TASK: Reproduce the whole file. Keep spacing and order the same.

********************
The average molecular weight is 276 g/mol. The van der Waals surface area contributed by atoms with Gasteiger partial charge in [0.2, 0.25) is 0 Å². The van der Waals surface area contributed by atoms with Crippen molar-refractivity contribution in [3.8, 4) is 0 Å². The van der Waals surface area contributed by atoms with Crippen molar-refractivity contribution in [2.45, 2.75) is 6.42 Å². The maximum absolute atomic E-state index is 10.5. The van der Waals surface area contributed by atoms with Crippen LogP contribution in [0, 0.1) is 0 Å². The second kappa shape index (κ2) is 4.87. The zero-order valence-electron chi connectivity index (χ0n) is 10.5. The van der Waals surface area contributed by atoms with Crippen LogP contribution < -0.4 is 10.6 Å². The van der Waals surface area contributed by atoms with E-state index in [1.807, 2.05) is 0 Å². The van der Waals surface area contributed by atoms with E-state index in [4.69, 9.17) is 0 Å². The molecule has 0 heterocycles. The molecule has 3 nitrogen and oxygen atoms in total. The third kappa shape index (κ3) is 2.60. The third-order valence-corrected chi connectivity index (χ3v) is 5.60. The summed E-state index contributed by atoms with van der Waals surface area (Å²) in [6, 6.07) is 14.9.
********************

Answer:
The average molecular weight is 276 g/mol. The van der Waals surface area contributed by atoms with Gasteiger partial charge in [0.2, 0.25) is 0 Å². The van der Waals surface area contributed by atoms with Crippen molar-refractivity contribution in [3.8, 4) is 0 Å². The van der Waals surface area contributed by atoms with Crippen molar-refractivity contribution in [2.45, 2.75) is 6.42 Å². The maximum absolute atomic E-state index is 10.5. The van der Waals surface area contributed by atoms with Crippen LogP contribution in [0, 0.1) is 0 Å². The second kappa shape index (κ2) is 4.87. The zero-order valence-electron chi connectivity index (χ0n) is 10.5. The van der Waals surface area contributed by atoms with Crippen LogP contribution < -0.4 is 10.6 Å². The van der Waals surface area contributed by atoms with E-state index in [1.807, 2.05) is 0 Å². The van der Waals surface area contributed by atoms with E-state index in [4.69, 9.17) is 0 Å². The molecule has 0 heterocycles. The molecule has 3 nitrogen and oxygen atoms in total. The third kappa shape index (κ3) is 2.60. The third-order valence-corrected chi connectivity index (χ3v) is 5.60. The summed E-state index contributed by atoms with van der Waals surface area (Å²) in [6, 6.07) is 14.9.